Ride Leader Information

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  • As a Ride Leader, you must be familiar with the Ride Leader Guidelines and the Ride Leader Training Manual.
  • Be sure to read "How to Submit a Ride" if you are creating a ride for the first time or need help creating a ride. 
  • Be adventurous − pick a route less traveled. Our Ride Library is full of interesting places to go.
  • Sign in Sheets are mandatory − the online pre-ride registration process now populates the sign-in sheet for you. You can find the pre-populated sign-in sheet by clicking on the PDF icon under the list of participants who have signed up for your ride. Just print it out the morning of your ride and bring it with you to the ride. Only those participants who have not pre-registered must sign in at the start. The list of riders signed in with their contact numbers is also emailed to you about an hour before the ride.
  • You must keep the sign-in sheet through the end of the ride
  • You can dispose of the sign-in sheet at the end of the ride provided that there are no incidents or injuries which may involve our insurance company.
  • In the event of an emergency, the sign-in sheet will provide you with the participant’s emergency contact information. If there is a collision/injury on the ride, you will also need to submit the sign-in sheet to the VP of Rides along with the Insurance Incident Report.
  • You should carry a blank copy of the Insurance Incident Report on your ride. That way, if there is an accident, you can get the requested information while you are waiting for an ambulance or other assistance.
  • Leading Rides is the lifeblood of the NYCC. You'll get a token of appreciation from the NYCC based on the total rides you've led over throughout the year. You could get water bottles, socks, shorts, jerseys, and other great NYCC great. See more details on our Incentives Page.


NYCC Ride Leader Guidelines and Responsibilities  


The quality of NYCC rides depends on the active participation of both riders and leaders. By listing a ride, a leader has advertised the general characteristics of a ride, on which riders should be able to rely.  

1.     Scout the route and stops before the actual ride, preferably by riding it, but at least “scout” the ride on a downloaded RWGPS route or similar map. Designate rest stops appropriate to the level of the ride. Carry a map of the area (or use a smart phone or GPS) and extra cue sheets for emergencies.

2.     Bring the pre-populated electronic sign in sheet from the web site that includes emergency contact information and make sure that all participants have signed in. If the emergency contact information has not been provided, have them fill that in clearly.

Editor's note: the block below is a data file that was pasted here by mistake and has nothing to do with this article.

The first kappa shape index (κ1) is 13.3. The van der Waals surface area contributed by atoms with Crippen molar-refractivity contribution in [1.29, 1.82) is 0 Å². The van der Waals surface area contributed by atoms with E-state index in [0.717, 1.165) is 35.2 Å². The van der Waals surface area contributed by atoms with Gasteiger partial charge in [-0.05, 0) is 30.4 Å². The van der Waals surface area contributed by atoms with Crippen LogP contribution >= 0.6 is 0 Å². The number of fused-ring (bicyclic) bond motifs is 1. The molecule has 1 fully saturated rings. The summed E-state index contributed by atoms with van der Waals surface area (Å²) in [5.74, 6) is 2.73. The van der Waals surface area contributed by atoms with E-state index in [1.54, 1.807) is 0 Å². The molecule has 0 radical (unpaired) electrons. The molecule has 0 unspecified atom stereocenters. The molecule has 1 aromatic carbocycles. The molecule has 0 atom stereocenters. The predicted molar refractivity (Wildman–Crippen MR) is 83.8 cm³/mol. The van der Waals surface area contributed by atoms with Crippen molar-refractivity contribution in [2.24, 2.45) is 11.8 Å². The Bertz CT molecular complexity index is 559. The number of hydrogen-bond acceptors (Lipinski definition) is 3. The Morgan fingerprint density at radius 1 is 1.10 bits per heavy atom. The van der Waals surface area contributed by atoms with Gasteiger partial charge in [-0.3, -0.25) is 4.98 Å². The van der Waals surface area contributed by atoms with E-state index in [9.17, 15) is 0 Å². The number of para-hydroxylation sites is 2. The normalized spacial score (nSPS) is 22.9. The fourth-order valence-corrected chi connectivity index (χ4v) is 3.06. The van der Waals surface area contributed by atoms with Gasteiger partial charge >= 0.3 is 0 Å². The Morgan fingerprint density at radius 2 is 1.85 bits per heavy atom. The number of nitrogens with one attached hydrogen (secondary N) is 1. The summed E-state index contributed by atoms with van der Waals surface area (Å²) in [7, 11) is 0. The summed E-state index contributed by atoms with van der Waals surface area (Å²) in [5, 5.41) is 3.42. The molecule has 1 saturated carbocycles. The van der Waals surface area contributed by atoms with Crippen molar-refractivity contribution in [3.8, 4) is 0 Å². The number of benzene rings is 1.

3.     Give some thought as to any emergency situation that may arise. Know the location of train stations, shopping centers etc. on or near the route. You can also use your Garmin or GPS system and if you don’t have one, you can ask one of your participants.

4.     Announce what riders should expect if they fall behind. If you do not intend to drop riders, enlist the assistance of riders looking out for each other and announce where you intend to wait for lagging riders.

5.     Turn back riders who are unqualified or show up with poorly maintained bikes at the start or before you get too far along on the ride. Aero bars and headphones are not permitted on rides. As a leader you have the final say on the ride, including that of removing uncooperative participants as a last resort.

6.     Ride at the advertised pace. Riders should be able to rely on the cruising speed advertised in the ride description. Make allowances for hills and headwinds.

7.     Emphasize predictable, single or double line riding (in almost all areas where we ride, single file is mandatory except when “doubling up” at big intersections or those with a very short light.  Obey local traffic laws and use your common sense. Do not bunch up at lights or while riding – maintain the line. Remember that when leading a ride, you and your group are “ambassadors” for NYCC.

8.     Maintain control of your ride. “Pace Busters” break the ride tempo and compromise group safety.

9.     Be predictable, use signals, and alert other riders to dangerous obstacles and situations. Maintain a safe distance between riders commensurate with the level of the ride. Always give pedestrians the right of way even if they are jaywalking or walking into a red light or “no walk” sign.

10.  You should give a pre-ride talk emphasizing some of these guidelines and encouraging safe and predictable riding.


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